Archaeologists uncover Europe's oldest preserved human dissection

The recent discovery of a well-preserved dissected head dating back to the 1200s has shown that the middle ages weren't as anti-science as many scholars would have us believe. While it looks pretty horrific, this mummified head was a medieval science project — a dissection that wasn't simply meant to be gawked at and tossed away. Given its remarkably well preserved state, scientists suspect that it was used for ongoing medical education.

Whoever preserved this head knew what they were doing. The veins and arteries are filled with a mixture of beeswax, lime and cinnabar mercury — compounds that preserved the body, while also giving the circulatory system some color (cinnabar mercury has a red tint).

Writing in LiveScience, Stephanie Pappas reports:

The gruesome specimen, now in a private collection, consists of a human head and shoulders with the top of the skull and brain removed. Rodent nibbles and insect larvae trails mar the face. The arteries are filled with a red "metal wax" compound that helped preserve the body.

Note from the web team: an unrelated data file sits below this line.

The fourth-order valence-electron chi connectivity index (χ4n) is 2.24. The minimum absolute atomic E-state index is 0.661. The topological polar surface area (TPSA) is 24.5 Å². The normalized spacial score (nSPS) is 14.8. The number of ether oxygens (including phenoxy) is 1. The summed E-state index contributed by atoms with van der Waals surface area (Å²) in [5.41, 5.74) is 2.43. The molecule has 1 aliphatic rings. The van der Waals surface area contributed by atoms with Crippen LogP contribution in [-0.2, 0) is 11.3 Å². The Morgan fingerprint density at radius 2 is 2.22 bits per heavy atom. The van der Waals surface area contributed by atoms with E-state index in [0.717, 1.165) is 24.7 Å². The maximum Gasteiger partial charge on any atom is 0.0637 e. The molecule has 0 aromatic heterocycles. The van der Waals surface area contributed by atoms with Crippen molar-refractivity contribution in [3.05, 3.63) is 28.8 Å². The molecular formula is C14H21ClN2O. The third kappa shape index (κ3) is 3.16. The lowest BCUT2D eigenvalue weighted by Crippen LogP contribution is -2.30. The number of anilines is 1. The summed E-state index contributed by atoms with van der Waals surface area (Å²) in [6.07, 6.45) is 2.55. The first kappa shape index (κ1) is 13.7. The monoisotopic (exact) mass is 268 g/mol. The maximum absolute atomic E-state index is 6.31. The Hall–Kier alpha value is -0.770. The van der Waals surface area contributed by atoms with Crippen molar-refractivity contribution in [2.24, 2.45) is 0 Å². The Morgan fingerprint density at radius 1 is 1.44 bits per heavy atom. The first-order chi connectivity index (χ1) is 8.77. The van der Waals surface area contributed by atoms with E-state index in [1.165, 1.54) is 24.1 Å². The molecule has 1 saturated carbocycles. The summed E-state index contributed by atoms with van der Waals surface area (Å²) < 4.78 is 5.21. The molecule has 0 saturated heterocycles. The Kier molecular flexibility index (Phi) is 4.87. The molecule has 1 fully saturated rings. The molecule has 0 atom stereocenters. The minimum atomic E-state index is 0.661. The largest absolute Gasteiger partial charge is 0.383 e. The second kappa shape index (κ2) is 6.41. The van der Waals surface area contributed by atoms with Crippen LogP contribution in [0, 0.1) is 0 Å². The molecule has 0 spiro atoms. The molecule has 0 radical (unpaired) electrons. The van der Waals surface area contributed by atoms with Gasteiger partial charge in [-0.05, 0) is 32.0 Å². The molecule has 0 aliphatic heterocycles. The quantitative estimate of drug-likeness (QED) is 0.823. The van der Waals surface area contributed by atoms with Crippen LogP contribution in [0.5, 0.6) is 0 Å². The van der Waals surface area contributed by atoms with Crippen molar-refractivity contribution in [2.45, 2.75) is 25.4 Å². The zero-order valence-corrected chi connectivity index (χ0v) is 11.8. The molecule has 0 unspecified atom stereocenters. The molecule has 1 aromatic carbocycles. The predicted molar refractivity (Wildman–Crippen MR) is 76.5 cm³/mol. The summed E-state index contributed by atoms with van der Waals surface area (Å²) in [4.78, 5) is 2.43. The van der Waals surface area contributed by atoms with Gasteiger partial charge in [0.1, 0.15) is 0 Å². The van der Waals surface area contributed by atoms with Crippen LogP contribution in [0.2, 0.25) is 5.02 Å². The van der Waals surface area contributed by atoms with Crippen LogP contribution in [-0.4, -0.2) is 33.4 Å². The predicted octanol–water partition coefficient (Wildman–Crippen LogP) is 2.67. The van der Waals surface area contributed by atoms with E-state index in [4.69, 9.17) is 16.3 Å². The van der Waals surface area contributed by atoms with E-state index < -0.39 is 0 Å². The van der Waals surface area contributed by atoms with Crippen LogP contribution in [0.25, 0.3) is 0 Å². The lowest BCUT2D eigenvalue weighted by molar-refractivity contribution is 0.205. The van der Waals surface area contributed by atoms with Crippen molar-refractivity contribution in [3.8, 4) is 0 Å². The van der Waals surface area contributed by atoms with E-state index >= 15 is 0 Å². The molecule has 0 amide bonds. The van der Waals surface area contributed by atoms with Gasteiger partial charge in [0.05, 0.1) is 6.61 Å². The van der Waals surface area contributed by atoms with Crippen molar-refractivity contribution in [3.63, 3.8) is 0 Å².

The preparation of the specimen was surprisingly advanced. Radiocarbon dating puts the age of the body between A.D. 1200 and A.D.1280, an era once considered part of Europe's anti-scientific "Dark Ages." In fact, said study researcher Philippe Charlier, a physician and forensic scientist at University Hospital R. Poincare in France, the new specimen suggests surprising anatomical expertise during this time period.

"It's state-of-the-art," Charlier told LiveScience. "I suppose that the preparator did not do this just one time, but several times, to be so good at this."

Be sure to read Pappas's entire article, as she reviews the fascinating history of Medieval Era science and how it fared during this challenging period in human history.

Image via Archives of Medical Science.